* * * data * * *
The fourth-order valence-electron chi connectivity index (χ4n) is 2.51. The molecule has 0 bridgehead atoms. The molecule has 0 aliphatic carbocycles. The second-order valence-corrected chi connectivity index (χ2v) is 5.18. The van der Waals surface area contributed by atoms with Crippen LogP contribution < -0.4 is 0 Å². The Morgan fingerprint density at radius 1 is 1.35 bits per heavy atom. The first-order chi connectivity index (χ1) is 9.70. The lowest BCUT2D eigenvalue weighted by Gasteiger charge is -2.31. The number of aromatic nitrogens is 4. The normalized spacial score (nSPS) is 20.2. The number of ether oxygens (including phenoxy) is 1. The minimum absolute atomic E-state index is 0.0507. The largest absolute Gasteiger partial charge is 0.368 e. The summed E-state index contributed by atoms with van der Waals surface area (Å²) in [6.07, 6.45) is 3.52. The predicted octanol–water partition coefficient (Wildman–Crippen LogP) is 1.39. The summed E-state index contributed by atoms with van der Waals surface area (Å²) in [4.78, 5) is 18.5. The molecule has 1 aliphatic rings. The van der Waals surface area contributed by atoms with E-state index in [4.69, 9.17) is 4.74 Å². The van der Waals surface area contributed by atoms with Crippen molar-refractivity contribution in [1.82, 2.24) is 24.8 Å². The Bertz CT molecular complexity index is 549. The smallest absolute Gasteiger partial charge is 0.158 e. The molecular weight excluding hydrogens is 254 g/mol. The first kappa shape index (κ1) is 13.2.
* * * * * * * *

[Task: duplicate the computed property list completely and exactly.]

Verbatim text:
The fourth-order valence-electron chi connectivity index (χ4n) is 2.51. The molecule has 0 bridgehead atoms. The molecule has 0 aliphatic carbocycles. The second-order valence-corrected chi connectivity index (χ2v) is 5.18. The van der Waals surface area contributed by atoms with Crippen LogP contribution < -0.4 is 0 Å². The Morgan fingerprint density at radius 1 is 1.35 bits per heavy atom. The first-order chi connectivity index (χ1) is 9.70. The lowest BCUT2D eigenvalue weighted by Gasteiger charge is -2.31. The number of aromatic nitrogens is 4. The normalized spacial score (nSPS) is 20.2. The number of ether oxygens (including phenoxy) is 1. The minimum absolute atomic E-state index is 0.0507. The largest absolute Gasteiger partial charge is 0.368 e. The summed E-state index contributed by atoms with van der Waals surface area (Å²) in [6.07, 6.45) is 3.52. The predicted octanol–water partition coefficient (Wildman–Crippen LogP) is 1.39. The summed E-state index contributed by atoms with van der Waals surface area (Å²) in [4.78, 5) is 18.5. The molecule has 1 aliphatic rings. The van der Waals surface area contributed by atoms with E-state index in [4.69, 9.17) is 4.74 Å². The van der Waals surface area contributed by atoms with Crippen molar-refractivity contribution in [1.82, 2.24) is 24.8 Å². The Bertz CT molecular complexity index is 549. The smallest absolute Gasteiger partial charge is 0.158 e. The molecular weight excluding hydrogens is 254 g/mol. The first kappa shape index (κ1) is 13.2.